We all know what electricity does, but what does it look like? As manager of smart grid and technology for ComEd, Shay Bahramirad (Ph.D. EE ’10) is working to build a new form of electricity delivery that allows users to track and control—effectively see—their own energy use.
“The technology that is being put into place through the smart grid and smart meters will, for the first time, give our customers a clear look into the way they are using their electricity [so they can] make informed decisions about how and when they use their energy,” says Bahramirad.
To make the otherwise invisible visible, the smart grid integrates cutting-edge information and communication technologies into the existing electric power system. Energy providers can conduct more broad-based, real-time monitoring and control of the system, employing such innovative tools as distribution automation devices, which make the grid self-healing by rerouting power around trouble spots and avoiding outages. Customers can use smart meters to observe their energy use and choose to operate appliances at times when electricity prices are lowest.
While lower energy prices might prove to be the bottom-line benefit for many customers, the biggest improvement over the existing electricity system will be what customers won’t see: how power outages are detected and reported.
“Smart meters have a function called a ‘last gasp,’ which tells us when a customer is out of power,” says Bahramirad. “Currently, customers need to call us and let us know when their power is out. The ‘last gasp’ functionality lets us respond more quickly to power outages and shorten their duration.”
The in-a-nutshell aim of the smart grid—improved reliability—parallels Bahramirad’s no-frills summary of her job.
“My work description is simple: keeping the lights on,” she says. Like the smart grid this involves multiple layers, which include leading ComEd’s microgrid deployment activities; coordinating ComEd’s smart grid data analytics; and establishing the Innovation Hub, which nurtures innovation within the company’s existing ranks. The latter is a key way that the energy giant looks to reshape itself by training current employees on smart grid issues in the context of their preexisting areas of work.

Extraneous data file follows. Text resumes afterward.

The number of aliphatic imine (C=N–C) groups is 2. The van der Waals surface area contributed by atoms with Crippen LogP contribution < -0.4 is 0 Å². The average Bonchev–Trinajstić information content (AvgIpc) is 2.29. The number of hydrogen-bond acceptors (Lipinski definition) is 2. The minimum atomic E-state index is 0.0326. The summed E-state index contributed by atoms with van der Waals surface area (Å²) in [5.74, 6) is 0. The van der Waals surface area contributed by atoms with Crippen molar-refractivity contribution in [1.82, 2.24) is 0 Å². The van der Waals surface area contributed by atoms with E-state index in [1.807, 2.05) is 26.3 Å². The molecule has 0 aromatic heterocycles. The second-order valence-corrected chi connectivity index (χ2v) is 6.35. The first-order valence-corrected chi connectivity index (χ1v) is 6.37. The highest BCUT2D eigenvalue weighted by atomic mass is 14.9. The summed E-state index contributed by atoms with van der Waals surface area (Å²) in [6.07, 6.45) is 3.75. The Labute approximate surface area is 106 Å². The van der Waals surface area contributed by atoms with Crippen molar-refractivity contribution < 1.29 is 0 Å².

“We are in a critical juncture in which, from one side, new technologies are introduced and need to be efficiently integrated into the existing system, and from the other side, customers’ expectations are at their all-time high,” she says. She adds that ComEd’s new smart grid office will help the company’s employees embrace the new smart grid environment and be better prepared to address current and future challenges of this system.
For Bahramirad, education extends beyond the walls of her company. She teaches two courses at IIT on novel concepts of renewable energy resources in power systems, design and deployment issues, and the fundamentals of designing electrical systems in buildings. In addition to mentoring students, she is the chair of Women in Power, a committee of the IEEE Power & Energy Society that aims to drive change in the energy industry by fostering a more diverse leadership.